A local case of the "salt-and-ice challenge," as popularized on YouTube and even Facebook, occurred June 23 when a 12-year-old Pittsburgh boy's twin brother and friend put salt in a cross formation on his back, then applied ice and pressure.
Pain from melting ice and salt occurs in just moments with the ill-advised goal of seeing how long the person can tolerate the pain. The local youth withstood the challenge long enough to require treatment the next day in the West Penn Hospital emergency room in Bloomfield then a return trip Monday to the hospital's burn center.
Although a doctor said the second-degree "cold injury" likely would not cause scarring, the healing process could take months with the help of a prescribed drug and salve that the boy's mother must put on the injury four times a day for the rest of the summer. She also must peel off the dead skin, and he can't swim or expose his back to the sun. Whenever he sweats, his back must be washed.
The severity of the injury has prompted burn center director Ariel Aballay to warn parents and the public during a Friday news conference of the dangers the salt-and-ice challenge poses to children and adults alike.
"The injury is similar to frostbite that can result in mild cold injury, but it also could increase in severity based on the time the ice is applied," Dr. Aballay said. "The longer it goes, the more serious the injury. This patient went for a few minutes, but there have been cases that went for six or seven minutes that resulted in third-degree cold injuries.
"Hopefully his wound will heal," he said, noting a third-degree cold injury can cause scarring or require skin grafts. "We want to warn the community to prevent other cases and initiate a conversation between parents and children to prevent the risks of this."
Salt melts ice by reducing the temperature at which ice can form. Dr. Aballay said the coldness and moisture on the skin during the process causes alterations in proteins while also freezing fluids in the skin cells. While the three degrees of cold injury don't cause as severe skin damage as first-, second- and third-degree burns, serious skin damage and even destruction can occur.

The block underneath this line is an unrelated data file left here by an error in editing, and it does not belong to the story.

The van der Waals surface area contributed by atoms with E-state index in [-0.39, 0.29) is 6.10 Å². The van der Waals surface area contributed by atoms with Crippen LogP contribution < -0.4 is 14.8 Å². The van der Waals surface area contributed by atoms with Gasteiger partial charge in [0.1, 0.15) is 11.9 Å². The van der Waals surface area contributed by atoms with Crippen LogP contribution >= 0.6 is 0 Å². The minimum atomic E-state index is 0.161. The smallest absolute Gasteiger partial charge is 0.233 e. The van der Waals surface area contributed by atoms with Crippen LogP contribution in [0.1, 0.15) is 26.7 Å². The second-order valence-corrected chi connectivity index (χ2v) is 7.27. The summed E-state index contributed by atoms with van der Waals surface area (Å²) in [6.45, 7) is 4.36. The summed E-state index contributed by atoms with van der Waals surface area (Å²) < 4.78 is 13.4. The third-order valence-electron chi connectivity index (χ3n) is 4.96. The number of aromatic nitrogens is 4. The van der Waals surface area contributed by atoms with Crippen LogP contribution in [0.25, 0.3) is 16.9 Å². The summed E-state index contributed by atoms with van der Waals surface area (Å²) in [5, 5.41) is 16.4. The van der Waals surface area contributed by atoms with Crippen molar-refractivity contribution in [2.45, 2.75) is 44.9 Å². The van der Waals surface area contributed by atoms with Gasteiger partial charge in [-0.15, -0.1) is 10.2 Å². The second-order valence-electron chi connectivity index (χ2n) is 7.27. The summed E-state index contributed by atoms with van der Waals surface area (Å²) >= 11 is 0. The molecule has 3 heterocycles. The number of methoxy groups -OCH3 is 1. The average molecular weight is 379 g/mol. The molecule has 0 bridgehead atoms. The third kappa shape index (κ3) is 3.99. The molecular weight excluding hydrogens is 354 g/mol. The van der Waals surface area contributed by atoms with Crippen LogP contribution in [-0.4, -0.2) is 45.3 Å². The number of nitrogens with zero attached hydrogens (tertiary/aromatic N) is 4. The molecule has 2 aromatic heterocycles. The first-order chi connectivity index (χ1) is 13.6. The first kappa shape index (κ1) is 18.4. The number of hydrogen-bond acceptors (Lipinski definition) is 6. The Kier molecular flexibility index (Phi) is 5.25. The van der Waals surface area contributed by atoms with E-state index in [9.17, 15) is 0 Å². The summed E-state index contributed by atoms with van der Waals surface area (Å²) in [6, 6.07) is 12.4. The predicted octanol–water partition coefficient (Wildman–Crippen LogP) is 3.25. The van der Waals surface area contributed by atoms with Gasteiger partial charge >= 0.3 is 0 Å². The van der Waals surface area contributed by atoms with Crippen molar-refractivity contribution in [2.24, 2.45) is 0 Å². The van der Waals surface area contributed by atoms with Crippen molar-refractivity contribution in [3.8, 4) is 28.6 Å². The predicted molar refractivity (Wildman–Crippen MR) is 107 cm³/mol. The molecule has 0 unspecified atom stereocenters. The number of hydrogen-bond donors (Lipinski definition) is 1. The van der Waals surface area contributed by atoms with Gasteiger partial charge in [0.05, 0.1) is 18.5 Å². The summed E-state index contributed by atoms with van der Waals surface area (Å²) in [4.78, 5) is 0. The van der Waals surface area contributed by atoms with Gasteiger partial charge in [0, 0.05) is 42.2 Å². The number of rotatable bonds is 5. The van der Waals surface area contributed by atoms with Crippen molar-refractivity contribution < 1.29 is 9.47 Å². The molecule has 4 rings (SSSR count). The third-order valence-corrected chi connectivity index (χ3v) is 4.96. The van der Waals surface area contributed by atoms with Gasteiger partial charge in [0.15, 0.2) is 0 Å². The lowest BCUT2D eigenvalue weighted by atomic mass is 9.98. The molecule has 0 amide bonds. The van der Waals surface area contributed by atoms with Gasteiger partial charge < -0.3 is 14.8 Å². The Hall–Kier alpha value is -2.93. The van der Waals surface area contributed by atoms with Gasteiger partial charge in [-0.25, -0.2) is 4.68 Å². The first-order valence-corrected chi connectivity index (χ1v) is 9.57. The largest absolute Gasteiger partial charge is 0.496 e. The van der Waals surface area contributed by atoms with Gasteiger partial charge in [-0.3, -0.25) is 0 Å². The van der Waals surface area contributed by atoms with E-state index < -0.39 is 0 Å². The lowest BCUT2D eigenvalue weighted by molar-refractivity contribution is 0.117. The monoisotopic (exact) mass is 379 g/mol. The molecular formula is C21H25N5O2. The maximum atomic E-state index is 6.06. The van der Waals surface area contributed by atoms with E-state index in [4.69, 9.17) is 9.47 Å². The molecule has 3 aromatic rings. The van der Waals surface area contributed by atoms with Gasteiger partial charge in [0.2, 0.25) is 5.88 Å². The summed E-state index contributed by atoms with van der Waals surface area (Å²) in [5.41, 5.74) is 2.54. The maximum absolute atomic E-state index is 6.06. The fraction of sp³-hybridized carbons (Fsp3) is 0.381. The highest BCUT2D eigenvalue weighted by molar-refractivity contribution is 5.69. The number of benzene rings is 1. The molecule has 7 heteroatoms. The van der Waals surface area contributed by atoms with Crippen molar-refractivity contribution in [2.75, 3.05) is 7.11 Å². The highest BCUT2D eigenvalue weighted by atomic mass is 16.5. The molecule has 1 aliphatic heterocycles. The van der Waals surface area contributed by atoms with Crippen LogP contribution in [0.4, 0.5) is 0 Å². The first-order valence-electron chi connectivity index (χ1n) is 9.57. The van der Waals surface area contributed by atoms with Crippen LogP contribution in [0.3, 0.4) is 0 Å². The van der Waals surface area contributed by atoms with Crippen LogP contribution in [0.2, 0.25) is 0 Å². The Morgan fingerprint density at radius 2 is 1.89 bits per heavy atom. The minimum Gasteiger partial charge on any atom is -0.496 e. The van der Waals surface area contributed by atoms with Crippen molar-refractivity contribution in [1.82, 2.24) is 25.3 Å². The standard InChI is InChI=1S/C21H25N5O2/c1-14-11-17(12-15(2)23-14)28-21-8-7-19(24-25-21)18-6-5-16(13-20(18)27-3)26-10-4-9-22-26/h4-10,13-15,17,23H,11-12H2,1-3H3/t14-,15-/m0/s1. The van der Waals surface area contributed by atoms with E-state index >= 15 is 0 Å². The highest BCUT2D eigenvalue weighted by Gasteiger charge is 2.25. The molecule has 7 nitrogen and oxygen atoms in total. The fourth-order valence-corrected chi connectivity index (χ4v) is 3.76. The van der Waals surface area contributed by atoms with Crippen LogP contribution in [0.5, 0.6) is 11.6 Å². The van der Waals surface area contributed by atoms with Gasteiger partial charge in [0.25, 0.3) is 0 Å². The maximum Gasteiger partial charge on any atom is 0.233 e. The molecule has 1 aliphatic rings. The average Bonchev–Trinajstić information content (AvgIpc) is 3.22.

The mother, who asked that her name not be published, said her twin sons invited a friend to a June 22 sleepover at their house. She was sleeping at 3 a.m. last Saturday when the boys undertook the challenge.
She said her son kept the salt and ice on his back for 20 minutes -- not several minutes as the doctor said -- with the skin eventually going numb as the other boys continued adding ice. At 9:30 a.m., the pain prompted the boy to show his mother the injury. The friend also had a red mark on the back of his hand from attempting the challenge. She yelled at her sons, but anger turned to panic that afternoon when redness turned into a blistering mess.
She rushed her son to the emergency room, where doctors initially said the injury could cause scarring. She also was told that her son had first- and second-degree cold injuries on his back with a third-degree injury the size of a nickel in the center of the cross.
"I want parents to go to Facebook and YouTube and be aware of this and all the other Internet challenges," the mother said. "Kids are so impressionable, and you can tell them 'no' until you're blue in the face."
Ever since her son's injury, she said, she has heard stories from others about their children trying the salt-and-ice challenge, including a lacrosse team that used it to initiate players. On YouTube, mostly boys and young men take the challenge, often writhing in pain as they clench salt and an ice cube in a fist, then proudly show their red injuries and blisters afterward. An unwitting beauty adviser did a video after a viewer recommended the procedure as a way to exfoliate the skin. After a painful experience, including screams and gyrations, she abandons the process and shows the camera a frozen patch of skin on her arm.
Experiencing periodic stinging and burning throughout the week, the local boy began showing marked improvement Friday, his mother said, noting that blisters and peeled skin were giving way to redness.
"Now I say it daily: 'When you are with other kids, stop and think before you do anything,'" she said. "But whenever you get a group of kids together, they are going to do things. It's peer pressure, even if they don't want to do it."
David Templeton: firstname.lastname@example.org or 412-263-1578.